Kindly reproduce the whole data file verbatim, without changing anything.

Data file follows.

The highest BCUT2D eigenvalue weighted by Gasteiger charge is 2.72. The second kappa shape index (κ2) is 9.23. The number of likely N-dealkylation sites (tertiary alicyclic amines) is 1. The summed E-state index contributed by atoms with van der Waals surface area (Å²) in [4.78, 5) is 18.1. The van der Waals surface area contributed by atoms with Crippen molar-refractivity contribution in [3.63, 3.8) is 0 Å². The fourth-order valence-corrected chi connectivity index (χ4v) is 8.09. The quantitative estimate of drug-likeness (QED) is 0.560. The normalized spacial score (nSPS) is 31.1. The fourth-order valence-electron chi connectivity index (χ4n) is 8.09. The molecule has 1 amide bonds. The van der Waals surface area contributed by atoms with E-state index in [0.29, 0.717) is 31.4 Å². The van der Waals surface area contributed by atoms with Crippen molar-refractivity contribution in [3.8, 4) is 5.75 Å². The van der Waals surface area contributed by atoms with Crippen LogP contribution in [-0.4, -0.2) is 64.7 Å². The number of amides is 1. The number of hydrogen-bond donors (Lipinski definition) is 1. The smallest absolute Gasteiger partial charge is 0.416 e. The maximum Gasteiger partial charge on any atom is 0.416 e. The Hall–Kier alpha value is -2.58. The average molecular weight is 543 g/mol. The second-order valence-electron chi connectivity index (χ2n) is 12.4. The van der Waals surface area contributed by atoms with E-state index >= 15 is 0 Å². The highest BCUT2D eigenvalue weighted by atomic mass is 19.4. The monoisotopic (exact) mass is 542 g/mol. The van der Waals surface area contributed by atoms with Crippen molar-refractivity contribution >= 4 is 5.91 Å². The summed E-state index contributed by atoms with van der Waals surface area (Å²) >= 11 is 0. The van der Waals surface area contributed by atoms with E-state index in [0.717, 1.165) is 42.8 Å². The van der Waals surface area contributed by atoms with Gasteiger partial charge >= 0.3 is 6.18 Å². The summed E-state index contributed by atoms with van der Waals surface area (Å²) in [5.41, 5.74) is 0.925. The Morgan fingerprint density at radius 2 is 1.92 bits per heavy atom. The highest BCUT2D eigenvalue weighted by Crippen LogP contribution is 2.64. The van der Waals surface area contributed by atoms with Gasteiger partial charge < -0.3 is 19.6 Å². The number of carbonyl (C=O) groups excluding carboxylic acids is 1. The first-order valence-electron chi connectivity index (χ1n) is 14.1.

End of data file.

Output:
The highest BCUT2D eigenvalue weighted by Gasteiger charge is 2.72. The second kappa shape index (κ2) is 9.23. The number of likely N-dealkylation sites (tertiary alicyclic amines) is 1. The summed E-state index contributed by atoms with van der Waals surface area (Å²) in [4.78, 5) is 18.1. The van der Waals surface area contributed by atoms with Crippen molar-refractivity contribution in [3.63, 3.8) is 0 Å². The fourth-order valence-corrected chi connectivity index (χ4v) is 8.09. The quantitative estimate of drug-likeness (QED) is 0.560. The normalized spacial score (nSPS) is 31.1. The fourth-order valence-electron chi connectivity index (χ4n) is 8.09. The molecule has 1 amide bonds. The van der Waals surface area contributed by atoms with E-state index in [0.29, 0.717) is 31.4 Å². The van der Waals surface area contributed by atoms with Crippen molar-refractivity contribution in [3.8, 4) is 5.75 Å². The van der Waals surface area contributed by atoms with Crippen LogP contribution in [-0.4, -0.2) is 64.7 Å². The number of amides is 1. The number of hydrogen-bond donors (Lipinski definition) is 1. The smallest absolute Gasteiger partial charge is 0.416 e. The maximum Gasteiger partial charge on any atom is 0.416 e. The Hall–Kier alpha value is -2.58. The average molecular weight is 543 g/mol. The second-order valence-electron chi connectivity index (χ2n) is 12.4. The van der Waals surface area contributed by atoms with E-state index >= 15 is 0 Å². The highest BCUT2D eigenvalue weighted by atomic mass is 19.4. The monoisotopic (exact) mass is 542 g/mol. The van der Waals surface area contributed by atoms with Crippen molar-refractivity contribution >= 4 is 5.91 Å². The summed E-state index contributed by atoms with van der Waals surface area (Å²) >= 11 is 0. The van der Waals surface area contributed by atoms with E-state index in [0.717, 1.165) is 42.8 Å². The van der Waals surface area contributed by atoms with Gasteiger partial charge >= 0.3 is 6.18 Å². The summed E-state index contributed by atoms with van der Waals surface area (Å²) in [5.41, 5.74) is 0.925. The Morgan fingerprint density at radius 2 is 1.92 bits per heavy atom. The highest BCUT2D eigenvalue weighted by Crippen LogP contribution is 2.64. The van der Waals surface area contributed by atoms with Gasteiger partial charge < -0.3 is 19.6 Å². The number of carbonyl (C=O) groups excluding carboxylic acids is 1. The first-order valence-electron chi connectivity index (χ1n) is 14.1.